Would you ever give someone a loan of $100 if you knew all you were going to receive back was $20? Probably not. For residential lenders like Opes Advisors, all financing requires an independent appraisal of the property’s current market value. Our Advisors recommend to our clients that an understanding of how an appraisal effects the pending deal can remove some of the worry associated with it.
An appraisal is a third-party opinion of value that helps lenders more closely determine the Loan-To-Value (LTV) ratio, one of the most important measures in all lenders’ risk management. Here is how the math works: Purchase Price – Down Payment = Loan Amount. Loan Amount / Property Value = LTV %. The property value lenders use to calculate LTV is the lower of contract price or appraised value.
In most cases, the appraisal will support the contract price, especially in the areas where Opes lends. Under the Comparable Sales appraisal method, a subject property can appraise higher than contract price, but never higher than the highest usable comp. When an appraisal comes in lower, however, Opes’ LTV calculation uses the lower appraisal number, which means we will be lending a percentage of that lower value rather than a percentage of the higher contract price.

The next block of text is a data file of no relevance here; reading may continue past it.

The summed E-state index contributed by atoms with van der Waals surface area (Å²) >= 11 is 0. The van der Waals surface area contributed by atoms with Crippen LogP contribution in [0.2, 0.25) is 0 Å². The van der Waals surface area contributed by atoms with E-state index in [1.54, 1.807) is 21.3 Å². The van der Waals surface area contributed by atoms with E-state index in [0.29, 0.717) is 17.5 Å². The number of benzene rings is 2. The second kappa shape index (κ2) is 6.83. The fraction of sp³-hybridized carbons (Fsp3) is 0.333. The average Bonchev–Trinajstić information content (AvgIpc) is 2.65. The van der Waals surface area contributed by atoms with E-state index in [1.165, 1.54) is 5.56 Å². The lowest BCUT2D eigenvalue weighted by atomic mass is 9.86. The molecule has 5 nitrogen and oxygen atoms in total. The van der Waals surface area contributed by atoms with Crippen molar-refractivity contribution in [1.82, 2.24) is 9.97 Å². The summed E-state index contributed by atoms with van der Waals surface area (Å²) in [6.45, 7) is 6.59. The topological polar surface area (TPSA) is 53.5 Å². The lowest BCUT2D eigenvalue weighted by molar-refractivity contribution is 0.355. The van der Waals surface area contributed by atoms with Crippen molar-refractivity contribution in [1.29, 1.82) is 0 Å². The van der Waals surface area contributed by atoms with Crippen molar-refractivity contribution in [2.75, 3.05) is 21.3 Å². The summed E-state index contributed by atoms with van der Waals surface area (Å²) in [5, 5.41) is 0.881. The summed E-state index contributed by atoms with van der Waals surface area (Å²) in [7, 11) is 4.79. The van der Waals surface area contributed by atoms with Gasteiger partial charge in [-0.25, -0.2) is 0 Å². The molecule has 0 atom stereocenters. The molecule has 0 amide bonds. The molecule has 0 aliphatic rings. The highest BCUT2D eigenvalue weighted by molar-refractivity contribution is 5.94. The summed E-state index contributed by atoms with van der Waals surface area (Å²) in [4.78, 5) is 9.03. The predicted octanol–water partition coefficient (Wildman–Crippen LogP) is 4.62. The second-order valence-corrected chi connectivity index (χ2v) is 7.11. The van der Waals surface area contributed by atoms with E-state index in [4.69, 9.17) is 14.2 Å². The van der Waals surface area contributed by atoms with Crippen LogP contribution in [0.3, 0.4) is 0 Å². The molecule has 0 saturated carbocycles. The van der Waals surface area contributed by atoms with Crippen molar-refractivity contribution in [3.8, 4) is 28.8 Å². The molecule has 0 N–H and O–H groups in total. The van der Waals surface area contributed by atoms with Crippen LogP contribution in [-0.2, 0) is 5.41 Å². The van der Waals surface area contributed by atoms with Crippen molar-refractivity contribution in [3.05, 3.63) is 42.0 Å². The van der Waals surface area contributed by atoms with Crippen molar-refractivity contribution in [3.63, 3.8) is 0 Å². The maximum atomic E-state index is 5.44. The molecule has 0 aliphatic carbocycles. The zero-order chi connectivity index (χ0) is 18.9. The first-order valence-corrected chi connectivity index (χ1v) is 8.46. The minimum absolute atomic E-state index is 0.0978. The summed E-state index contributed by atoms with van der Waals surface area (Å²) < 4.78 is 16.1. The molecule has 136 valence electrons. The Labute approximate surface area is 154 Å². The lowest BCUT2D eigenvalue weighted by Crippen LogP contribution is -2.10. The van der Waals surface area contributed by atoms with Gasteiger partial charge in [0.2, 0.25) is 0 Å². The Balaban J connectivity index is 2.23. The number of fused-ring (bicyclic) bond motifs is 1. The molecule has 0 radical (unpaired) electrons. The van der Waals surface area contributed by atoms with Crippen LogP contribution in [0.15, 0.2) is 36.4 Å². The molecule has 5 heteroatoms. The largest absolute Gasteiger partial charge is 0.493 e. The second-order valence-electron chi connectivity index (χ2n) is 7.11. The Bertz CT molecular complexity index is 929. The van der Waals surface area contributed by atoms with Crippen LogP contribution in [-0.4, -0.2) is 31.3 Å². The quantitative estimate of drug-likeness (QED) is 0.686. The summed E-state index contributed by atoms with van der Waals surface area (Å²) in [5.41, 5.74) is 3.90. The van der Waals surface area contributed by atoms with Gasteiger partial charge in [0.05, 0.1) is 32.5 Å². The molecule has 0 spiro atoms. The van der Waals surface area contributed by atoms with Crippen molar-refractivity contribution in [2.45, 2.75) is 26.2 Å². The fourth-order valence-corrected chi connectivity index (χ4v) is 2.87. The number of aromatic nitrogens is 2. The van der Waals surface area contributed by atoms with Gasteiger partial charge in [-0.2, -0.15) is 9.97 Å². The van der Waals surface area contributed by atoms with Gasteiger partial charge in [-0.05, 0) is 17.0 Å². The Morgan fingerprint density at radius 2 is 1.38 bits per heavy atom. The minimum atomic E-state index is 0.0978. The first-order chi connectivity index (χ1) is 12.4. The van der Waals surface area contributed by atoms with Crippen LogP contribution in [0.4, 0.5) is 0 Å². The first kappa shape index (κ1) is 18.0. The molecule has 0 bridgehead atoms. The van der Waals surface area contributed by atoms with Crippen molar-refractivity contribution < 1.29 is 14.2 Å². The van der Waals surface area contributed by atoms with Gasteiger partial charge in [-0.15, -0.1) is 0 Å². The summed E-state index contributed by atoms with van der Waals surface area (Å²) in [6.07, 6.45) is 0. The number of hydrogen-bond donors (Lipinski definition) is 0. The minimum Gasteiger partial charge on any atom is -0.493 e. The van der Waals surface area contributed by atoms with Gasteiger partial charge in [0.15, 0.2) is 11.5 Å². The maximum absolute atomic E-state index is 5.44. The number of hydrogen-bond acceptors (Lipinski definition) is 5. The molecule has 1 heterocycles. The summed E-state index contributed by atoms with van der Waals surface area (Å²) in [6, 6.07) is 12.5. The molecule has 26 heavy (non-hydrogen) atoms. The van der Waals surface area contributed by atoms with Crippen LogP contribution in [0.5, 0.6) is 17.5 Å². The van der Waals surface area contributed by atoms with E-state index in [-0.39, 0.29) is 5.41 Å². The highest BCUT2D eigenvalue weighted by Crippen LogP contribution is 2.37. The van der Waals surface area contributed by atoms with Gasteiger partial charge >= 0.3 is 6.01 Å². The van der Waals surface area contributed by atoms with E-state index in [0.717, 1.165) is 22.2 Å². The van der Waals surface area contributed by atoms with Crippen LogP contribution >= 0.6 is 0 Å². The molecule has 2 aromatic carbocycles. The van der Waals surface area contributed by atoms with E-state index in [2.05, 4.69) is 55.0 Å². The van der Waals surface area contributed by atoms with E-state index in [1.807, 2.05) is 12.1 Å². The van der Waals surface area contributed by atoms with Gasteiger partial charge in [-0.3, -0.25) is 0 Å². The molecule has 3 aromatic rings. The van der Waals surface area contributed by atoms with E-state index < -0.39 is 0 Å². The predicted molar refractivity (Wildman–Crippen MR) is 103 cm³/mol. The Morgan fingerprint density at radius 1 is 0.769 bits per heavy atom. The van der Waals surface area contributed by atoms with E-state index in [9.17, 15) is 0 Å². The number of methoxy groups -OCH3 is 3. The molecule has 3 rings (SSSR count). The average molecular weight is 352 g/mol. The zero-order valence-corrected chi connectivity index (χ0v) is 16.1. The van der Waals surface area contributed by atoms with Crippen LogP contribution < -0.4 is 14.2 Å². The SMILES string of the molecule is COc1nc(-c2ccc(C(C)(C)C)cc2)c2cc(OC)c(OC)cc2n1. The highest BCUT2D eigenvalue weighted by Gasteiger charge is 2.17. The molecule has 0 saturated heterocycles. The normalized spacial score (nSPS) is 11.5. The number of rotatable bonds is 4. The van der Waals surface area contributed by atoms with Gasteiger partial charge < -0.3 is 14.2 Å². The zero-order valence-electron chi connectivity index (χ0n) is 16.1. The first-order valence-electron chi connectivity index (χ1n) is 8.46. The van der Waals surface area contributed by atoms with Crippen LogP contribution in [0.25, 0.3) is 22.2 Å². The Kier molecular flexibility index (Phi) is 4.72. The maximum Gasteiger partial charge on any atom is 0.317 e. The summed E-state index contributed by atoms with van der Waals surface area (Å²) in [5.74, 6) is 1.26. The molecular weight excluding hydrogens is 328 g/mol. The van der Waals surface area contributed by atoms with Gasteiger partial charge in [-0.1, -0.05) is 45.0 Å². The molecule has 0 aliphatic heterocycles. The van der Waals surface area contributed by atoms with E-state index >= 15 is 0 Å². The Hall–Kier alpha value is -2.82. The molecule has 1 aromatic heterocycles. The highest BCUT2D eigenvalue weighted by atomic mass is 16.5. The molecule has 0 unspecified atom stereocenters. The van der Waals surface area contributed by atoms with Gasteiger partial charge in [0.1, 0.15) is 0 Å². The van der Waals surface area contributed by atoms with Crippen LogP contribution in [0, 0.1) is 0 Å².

If it comes in lower, the buyer would have to pay more upfront to comply with the original contract terms and price. More money could be put into the deal, the difference between the lower appraised value and higher contract price if available. Exercise the Financing Contingency, if there is still time, to terminate the contract and gain the deposits back. Negotiate the terms with the seller. Perhaps the contract price cam be modified or closing cost contributions from the seller can be increased to offset the difference.
An appraisal that comes in low can also be questioned. This can be done by questioning differences in size and features, how recently they sold, distance from the subject property, and whether the comps’ neighborhood or community are similar enough to the subject’s.
Understanding how an appraisal works can help Opes Advisors’ clients factor in some safeguard for your transaction. If an appraisal falls short of your dollar mark, it doesn’t have to sink your deal. It’s important for both buyer and seller to understand what goes into an appraisal and what their options are if one comes in lighter than contract price. Our experienced Advisors have seen all kinds of things happen.
While Opes Advisors, a division of Flagstar Bank, Member FDIC, uses all reasonable efforts to ensure that this information is current, accurate and complete on the date of publication, no representations or warranties are made (express or implied) as to the reliability, accuracy or completeness of such information. Opes Advisors, a division of Flagstar Bank, Member FDIC, therefore, cannot be held liable for any loss arising or indirectly from the use of, or any action taken in reliance on, any information appearing in this